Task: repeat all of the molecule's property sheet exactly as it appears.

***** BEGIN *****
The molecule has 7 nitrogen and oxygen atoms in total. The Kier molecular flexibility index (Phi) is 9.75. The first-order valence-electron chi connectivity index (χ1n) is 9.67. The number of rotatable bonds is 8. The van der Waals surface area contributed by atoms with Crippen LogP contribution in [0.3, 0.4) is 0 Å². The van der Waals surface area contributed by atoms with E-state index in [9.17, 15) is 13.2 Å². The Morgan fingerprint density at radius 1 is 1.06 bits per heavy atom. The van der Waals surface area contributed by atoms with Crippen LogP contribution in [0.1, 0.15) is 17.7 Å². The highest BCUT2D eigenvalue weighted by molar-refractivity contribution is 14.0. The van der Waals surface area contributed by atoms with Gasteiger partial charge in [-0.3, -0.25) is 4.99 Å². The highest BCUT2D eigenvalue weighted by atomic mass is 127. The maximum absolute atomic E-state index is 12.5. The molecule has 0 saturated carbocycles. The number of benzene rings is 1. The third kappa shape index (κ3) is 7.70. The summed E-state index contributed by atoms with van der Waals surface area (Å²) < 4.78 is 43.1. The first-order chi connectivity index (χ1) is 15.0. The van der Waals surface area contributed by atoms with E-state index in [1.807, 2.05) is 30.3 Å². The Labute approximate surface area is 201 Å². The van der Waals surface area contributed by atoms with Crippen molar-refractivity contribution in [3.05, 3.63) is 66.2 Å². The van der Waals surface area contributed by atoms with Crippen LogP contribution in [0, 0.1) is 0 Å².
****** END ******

The molecule has 7 nitrogen and oxygen atoms in total. The Kier molecular flexibility index (Phi) is 9.75. The first-order valence-electron chi connectivity index (χ1n) is 9.67. The number of rotatable bonds is 8. The van der Waals surface area contributed by atoms with Crippen LogP contribution in [0.3, 0.4) is 0 Å². The van der Waals surface area contributed by atoms with E-state index in [9.17, 15) is 13.2 Å². The Morgan fingerprint density at radius 1 is 1.06 bits per heavy atom. The van der Waals surface area contributed by atoms with Crippen LogP contribution in [0.1, 0.15) is 17.7 Å². The highest BCUT2D eigenvalue weighted by molar-refractivity contribution is 14.0. The van der Waals surface area contributed by atoms with Gasteiger partial charge in [-0.3, -0.25) is 4.99 Å². The highest BCUT2D eigenvalue weighted by atomic mass is 127. The maximum absolute atomic E-state index is 12.5. The molecule has 0 saturated carbocycles. The number of benzene rings is 1. The third kappa shape index (κ3) is 7.70. The summed E-state index contributed by atoms with van der Waals surface area (Å²) < 4.78 is 43.1. The first-order chi connectivity index (χ1) is 15.0. The van der Waals surface area contributed by atoms with E-state index in [1.807, 2.05) is 30.3 Å². The Labute approximate surface area is 201 Å². The van der Waals surface area contributed by atoms with Crippen molar-refractivity contribution in [3.05, 3.63) is 66.2 Å². The van der Waals surface area contributed by atoms with Crippen LogP contribution in [0, 0.1) is 0 Å².